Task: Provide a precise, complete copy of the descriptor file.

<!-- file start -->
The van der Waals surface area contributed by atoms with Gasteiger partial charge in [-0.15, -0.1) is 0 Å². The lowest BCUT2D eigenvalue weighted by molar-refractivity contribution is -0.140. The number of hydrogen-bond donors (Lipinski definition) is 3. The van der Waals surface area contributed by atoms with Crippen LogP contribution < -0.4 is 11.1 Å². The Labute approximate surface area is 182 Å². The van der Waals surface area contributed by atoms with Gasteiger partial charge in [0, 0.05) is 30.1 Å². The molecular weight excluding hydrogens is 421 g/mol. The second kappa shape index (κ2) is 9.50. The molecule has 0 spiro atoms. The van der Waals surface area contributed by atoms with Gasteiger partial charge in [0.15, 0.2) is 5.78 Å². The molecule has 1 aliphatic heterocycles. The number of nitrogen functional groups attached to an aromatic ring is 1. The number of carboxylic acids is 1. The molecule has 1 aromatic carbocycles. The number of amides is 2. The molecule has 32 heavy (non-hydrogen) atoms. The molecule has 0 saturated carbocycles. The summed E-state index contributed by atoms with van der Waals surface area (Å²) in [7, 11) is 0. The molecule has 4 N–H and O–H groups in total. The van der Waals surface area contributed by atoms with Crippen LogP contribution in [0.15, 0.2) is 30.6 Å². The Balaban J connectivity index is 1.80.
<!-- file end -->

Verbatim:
The van der Waals surface area contributed by atoms with Gasteiger partial charge in [-0.15, -0.1) is 0 Å². The lowest BCUT2D eigenvalue weighted by molar-refractivity contribution is -0.140. The number of hydrogen-bond donors (Lipinski definition) is 3. The van der Waals surface area contributed by atoms with Crippen LogP contribution < -0.4 is 11.1 Å². The Labute approximate surface area is 182 Å². The van der Waals surface area contributed by atoms with Gasteiger partial charge in [0, 0.05) is 30.1 Å². The molecular weight excluding hydrogens is 421 g/mol. The second kappa shape index (κ2) is 9.50. The molecule has 0 spiro atoms. The van der Waals surface area contributed by atoms with Gasteiger partial charge in [0.15, 0.2) is 5.78 Å². The molecule has 1 aliphatic heterocycles. The number of nitrogen functional groups attached to an aromatic ring is 1. The number of carboxylic acids is 1. The molecule has 1 aromatic carbocycles. The number of amides is 2. The molecule has 32 heavy (non-hydrogen) atoms. The molecule has 0 saturated carbocycles. The summed E-state index contributed by atoms with van der Waals surface area (Å²) in [7, 11) is 0. The molecule has 4 N–H and O–H groups in total. The van der Waals surface area contributed by atoms with Crippen LogP contribution in [0.15, 0.2) is 30.6 Å². The Balaban J connectivity index is 1.80.